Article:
By Liz Klemt*
For the past year, conversations about shopping have normally gone like this:
Person 1: “Wow, I love those shoes/pants/shirt/scarf, where did you get them/it?”
Person 2: “At Target/Loft/H&M/adorable boutique! You guys will have to go check it out!”
Person 1: “Forsure!”
Me: “Oh, I’m actually fasting from shopping so maybe next year!”
Person 1 and 2:
Before you ask the question that everyone wonders, and some actually ask, “How do you buy food?!,” I buy food. This fast was limited to clothes, shoes, and accessories. If you want to read more about how I came to this conclusion, please read my post from last January.
But for the past year, I have avoided the mall, averted my eyes from certain sections at Target, and unfollowed all “fashion” accounts on social media.
These were some of my favor responses to learning about my fast:
“I could never do that!”
“Wait, what? Why?”
“That is so brave!”
“Are you so excited to shop next year?”
“Wow, that is so amazing.”
“What if your pants rip?”
And it’s true; I am brave, amazing, excited to shop again and really, really humble. And you can be too!
If you want to fast from something, find your why. Why do you want to fast from shopping? Or fast from social media or some thought pattern? Is it serving you and helping you become more of who you want to be?
Over the year, my why became more defined. It started out with solely wanting to stop frivolously shopping (i.e. when you randomly buy that dress when you go to Target and a dress isn’t on your shopping list). Eventually it molded into the following reasons and questions I want to ask myself:
How can I better foster my money?
I want to invest in quality items and in companies with good, ethical practices for both their products and employees
Side note: I know that I won’t be able to afford to do this every time I shop so I consider how can I change my lifestyle and/or shopping habits to be able to do this when possible
Do I need this?
Will I want this still in a month? Two months?
Do I already have something similar?
If so, how often do I use it?
Am I buying this just to be trendy?
I don’t want to buy something just so I can enable and fit into a consumerist society
Do I even like this or am I being “told” to like it?
After spending twelve months asking myself these questions in many different circumstances, what did I learn?
I learned that I saved a lot of time. No online shopping, no going to the mall, no trying on clothes, no returning those clothes, no wistfully daydreaming about those shoes my friend got on sale.
I learned that life would go on without _____________ purchase.
I learned could still look cute without _____________ trend item that won’t be cool anymore very soon.
I learned that I have a lot more clothes than I thought I did.
I learned I don’t wear many of those clothes.
I learned what clothing I was holding on to like a security blanket.
I learned what clothing I was still wearing and still didn’t feel good in.
I learned to get rid of clothes that I always wanted to like but never seemed to win when I put it on.
I learned to pay attention to the items I was continuously drawn to. When you don’t have new clothes distracting you, it makes you wake up and give your whole wardrobe a double take.
With the money I saved, I bought camping gear for a two-month solo road trip that I quit my job to go on (which is a story for another time). I invested in experiences and traveling. It also saves you a lot of money when you’re traveling and you can’t buy all those cute, over-sized, long-sleeved t-shirts that are all the rage.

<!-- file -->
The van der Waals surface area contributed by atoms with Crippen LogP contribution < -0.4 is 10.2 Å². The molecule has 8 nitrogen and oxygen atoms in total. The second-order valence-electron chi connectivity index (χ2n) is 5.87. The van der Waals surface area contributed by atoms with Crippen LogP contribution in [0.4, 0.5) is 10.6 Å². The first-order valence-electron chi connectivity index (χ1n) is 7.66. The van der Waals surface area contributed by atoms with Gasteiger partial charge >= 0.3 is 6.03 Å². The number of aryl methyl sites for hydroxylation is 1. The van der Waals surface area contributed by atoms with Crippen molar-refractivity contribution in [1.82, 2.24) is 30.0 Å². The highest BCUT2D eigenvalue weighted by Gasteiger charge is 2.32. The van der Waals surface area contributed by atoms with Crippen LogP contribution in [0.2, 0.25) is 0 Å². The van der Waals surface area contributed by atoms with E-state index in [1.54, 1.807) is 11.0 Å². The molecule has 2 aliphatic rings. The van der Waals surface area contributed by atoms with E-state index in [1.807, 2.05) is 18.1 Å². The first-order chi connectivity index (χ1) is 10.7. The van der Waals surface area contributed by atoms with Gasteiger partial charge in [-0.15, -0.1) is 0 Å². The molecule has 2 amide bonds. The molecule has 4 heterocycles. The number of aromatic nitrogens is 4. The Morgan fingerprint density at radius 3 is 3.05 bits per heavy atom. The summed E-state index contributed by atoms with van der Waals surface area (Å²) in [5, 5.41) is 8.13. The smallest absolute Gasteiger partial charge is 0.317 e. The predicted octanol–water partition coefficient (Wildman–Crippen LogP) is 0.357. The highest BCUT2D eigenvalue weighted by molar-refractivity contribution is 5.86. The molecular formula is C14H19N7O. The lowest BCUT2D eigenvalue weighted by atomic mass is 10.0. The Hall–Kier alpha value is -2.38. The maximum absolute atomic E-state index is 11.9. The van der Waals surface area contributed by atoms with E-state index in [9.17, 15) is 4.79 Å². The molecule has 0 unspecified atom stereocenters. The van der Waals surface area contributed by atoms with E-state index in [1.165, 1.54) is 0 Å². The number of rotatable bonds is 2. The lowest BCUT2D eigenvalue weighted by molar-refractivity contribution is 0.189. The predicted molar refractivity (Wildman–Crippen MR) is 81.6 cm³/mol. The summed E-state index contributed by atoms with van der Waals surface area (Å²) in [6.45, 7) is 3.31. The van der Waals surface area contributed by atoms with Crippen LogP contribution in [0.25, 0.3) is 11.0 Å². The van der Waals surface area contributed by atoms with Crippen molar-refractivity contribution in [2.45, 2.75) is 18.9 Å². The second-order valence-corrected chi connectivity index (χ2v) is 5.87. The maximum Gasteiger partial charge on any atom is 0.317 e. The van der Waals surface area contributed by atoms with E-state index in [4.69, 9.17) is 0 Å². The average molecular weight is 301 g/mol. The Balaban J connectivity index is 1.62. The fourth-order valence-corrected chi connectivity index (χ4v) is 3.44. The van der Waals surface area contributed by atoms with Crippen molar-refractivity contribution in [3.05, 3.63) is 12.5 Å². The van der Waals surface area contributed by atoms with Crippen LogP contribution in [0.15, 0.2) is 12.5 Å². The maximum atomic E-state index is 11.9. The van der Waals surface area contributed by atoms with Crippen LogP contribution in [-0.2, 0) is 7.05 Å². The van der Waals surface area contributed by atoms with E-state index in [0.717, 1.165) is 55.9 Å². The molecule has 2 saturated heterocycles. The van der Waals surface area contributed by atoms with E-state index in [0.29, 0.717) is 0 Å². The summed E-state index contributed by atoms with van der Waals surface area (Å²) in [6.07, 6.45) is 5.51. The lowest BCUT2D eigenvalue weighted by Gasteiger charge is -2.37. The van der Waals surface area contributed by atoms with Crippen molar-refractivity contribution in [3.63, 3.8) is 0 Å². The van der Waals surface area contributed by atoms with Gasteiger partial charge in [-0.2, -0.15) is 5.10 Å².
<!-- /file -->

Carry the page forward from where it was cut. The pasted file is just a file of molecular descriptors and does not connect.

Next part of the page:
I started making a list of items that I wanted more than a random urge while walking past them. I had to be still thinking about it three months later and then it would make the list: a bathing suit, slouchy sweaters, yoga leggings that don’t stretch out after wearing them one time, new bras, those leather ankle boots everyone seems to have, black sneakers, and several other items. I found that most things fade from your memory quite quickly. But the items that made the list, I was sincerely excited to enjoy when the time came.
Since January 1st, I have used my compiled list to guide my shopping and me. I have made some of my purchases from my list and am still on the hunt for others. There are still items that made the list that I opted not to buy (I’m looking at you, leather ankle boots).
If you want something, consider it. Write it down. Wait it out. Don’t do your Amazon one-click shopping. More than likely, you’ll move on from it. And if you don’t then maybe it would be a good addition for you. You won’t know unless you test yourself.
While my experience has been overall extremely positive, I think that learning the worth of my business at stores may have made me an even more indecisive shopper (if that’s possible). If that’s the only downsize to this crazy fast, then I’ll take it.
And so now that it is 2016, a new year, and I accomplished last year’s resolution successfully, I decided I needed a new New Year’s resolution. Almost as difficult as not shopping for a year, I will not sleep in the same room as my phone in an effort to go to sleep when I lay down instead of scrolling through Instagram and watching Snapchats for two hours.
Stay tuned for what I learn through that.
*Liz resides in Denver, CO. She is currently pursuing a graduate degree in Leadership at Denver Seminary. You can find her on Twitter and Instagram as @Y0LK_. Check out her adventures from her solo road trip on her blog, Chasing the Coast.